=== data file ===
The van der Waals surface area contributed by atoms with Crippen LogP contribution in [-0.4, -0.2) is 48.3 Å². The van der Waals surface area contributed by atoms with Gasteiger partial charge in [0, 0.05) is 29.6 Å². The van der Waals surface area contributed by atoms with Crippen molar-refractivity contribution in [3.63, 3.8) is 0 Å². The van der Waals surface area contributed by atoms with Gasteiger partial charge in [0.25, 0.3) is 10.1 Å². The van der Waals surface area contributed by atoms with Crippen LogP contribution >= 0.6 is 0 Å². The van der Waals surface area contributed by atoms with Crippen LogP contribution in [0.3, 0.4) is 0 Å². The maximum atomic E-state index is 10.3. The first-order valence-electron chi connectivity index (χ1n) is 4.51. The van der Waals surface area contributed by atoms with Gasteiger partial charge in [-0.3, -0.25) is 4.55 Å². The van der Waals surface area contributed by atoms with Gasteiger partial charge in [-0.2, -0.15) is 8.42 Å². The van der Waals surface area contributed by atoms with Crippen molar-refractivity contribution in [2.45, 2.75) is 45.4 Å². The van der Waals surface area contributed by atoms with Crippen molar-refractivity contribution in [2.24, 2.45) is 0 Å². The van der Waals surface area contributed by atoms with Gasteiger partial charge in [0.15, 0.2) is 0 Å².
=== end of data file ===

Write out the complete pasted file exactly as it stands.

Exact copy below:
The van der Waals surface area contributed by atoms with Crippen LogP contribution in [-0.4, -0.2) is 48.3 Å². The van der Waals surface area contributed by atoms with Gasteiger partial charge in [0, 0.05) is 29.6 Å². The van der Waals surface area contributed by atoms with Crippen molar-refractivity contribution in [3.63, 3.8) is 0 Å². The van der Waals surface area contributed by atoms with Gasteiger partial charge in [0.25, 0.3) is 10.1 Å². The van der Waals surface area contributed by atoms with Crippen LogP contribution >= 0.6 is 0 Å². The van der Waals surface area contributed by atoms with Crippen LogP contribution in [0.3, 0.4) is 0 Å². The maximum atomic E-state index is 10.3. The first-order valence-electron chi connectivity index (χ1n) is 4.51. The van der Waals surface area contributed by atoms with Gasteiger partial charge in [-0.3, -0.25) is 4.55 Å². The van der Waals surface area contributed by atoms with Gasteiger partial charge in [-0.2, -0.15) is 8.42 Å². The van der Waals surface area contributed by atoms with Crippen molar-refractivity contribution in [2.45, 2.75) is 45.4 Å². The van der Waals surface area contributed by atoms with Crippen molar-refractivity contribution in [2.24, 2.45) is 0 Å². The van der Waals surface area contributed by atoms with Gasteiger partial charge in [0.15, 0.2) is 0 Å².